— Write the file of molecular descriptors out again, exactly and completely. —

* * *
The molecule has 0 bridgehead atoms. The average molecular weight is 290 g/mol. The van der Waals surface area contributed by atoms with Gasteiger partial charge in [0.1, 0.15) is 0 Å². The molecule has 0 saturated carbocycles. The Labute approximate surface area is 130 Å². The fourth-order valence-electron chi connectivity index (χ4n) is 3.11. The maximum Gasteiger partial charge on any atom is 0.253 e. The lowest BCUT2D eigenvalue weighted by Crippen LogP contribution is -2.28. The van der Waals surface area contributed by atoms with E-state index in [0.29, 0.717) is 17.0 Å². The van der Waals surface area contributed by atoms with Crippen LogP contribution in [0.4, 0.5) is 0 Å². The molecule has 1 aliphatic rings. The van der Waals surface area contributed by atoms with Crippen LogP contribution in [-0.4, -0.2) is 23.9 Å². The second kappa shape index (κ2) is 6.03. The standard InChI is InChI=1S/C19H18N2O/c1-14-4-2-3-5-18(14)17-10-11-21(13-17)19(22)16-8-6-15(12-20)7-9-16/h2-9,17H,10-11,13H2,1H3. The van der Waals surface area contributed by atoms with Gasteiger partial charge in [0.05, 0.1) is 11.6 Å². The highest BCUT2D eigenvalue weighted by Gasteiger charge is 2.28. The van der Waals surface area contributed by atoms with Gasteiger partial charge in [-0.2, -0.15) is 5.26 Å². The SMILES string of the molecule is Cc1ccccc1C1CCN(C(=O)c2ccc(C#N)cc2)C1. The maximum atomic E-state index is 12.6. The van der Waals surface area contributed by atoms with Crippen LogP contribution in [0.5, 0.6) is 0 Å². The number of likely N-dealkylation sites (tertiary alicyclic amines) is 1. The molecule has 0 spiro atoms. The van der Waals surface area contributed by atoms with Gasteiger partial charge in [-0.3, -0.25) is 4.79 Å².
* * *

The molecule has 0 bridgehead atoms. The average molecular weight is 290 g/mol. The van der Waals surface area contributed by atoms with Gasteiger partial charge in [0.1, 0.15) is 0 Å². The molecule has 0 saturated carbocycles. The Labute approximate surface area is 130 Å². The fourth-order valence-electron chi connectivity index (χ4n) is 3.11. The maximum Gasteiger partial charge on any atom is 0.253 e. The lowest BCUT2D eigenvalue weighted by Crippen LogP contribution is -2.28. The van der Waals surface area contributed by atoms with E-state index in [0.29, 0.717) is 17.0 Å². The van der Waals surface area contributed by atoms with Crippen LogP contribution in [0.4, 0.5) is 0 Å². The molecule has 1 aliphatic rings. The van der Waals surface area contributed by atoms with Crippen LogP contribution in [-0.4, -0.2) is 23.9 Å². The second kappa shape index (κ2) is 6.03. The standard InChI is InChI=1S/C19H18N2O/c1-14-4-2-3-5-18(14)17-10-11-21(13-17)19(22)16-8-6-15(12-20)7-9-16/h2-9,17H,10-11,13H2,1H3. The van der Waals surface area contributed by atoms with Gasteiger partial charge in [0.05, 0.1) is 11.6 Å². The highest BCUT2D eigenvalue weighted by Gasteiger charge is 2.28. The van der Waals surface area contributed by atoms with Gasteiger partial charge in [-0.2, -0.15) is 5.26 Å². The SMILES string of the molecule is Cc1ccccc1C1CCN(C(=O)c2ccc(C#N)cc2)C1. The maximum atomic E-state index is 12.6. The van der Waals surface area contributed by atoms with Crippen LogP contribution in [0.5, 0.6) is 0 Å². The number of likely N-dealkylation sites (tertiary alicyclic amines) is 1. The molecule has 0 spiro atoms. The van der Waals surface area contributed by atoms with Gasteiger partial charge in [-0.3, -0.25) is 4.79 Å².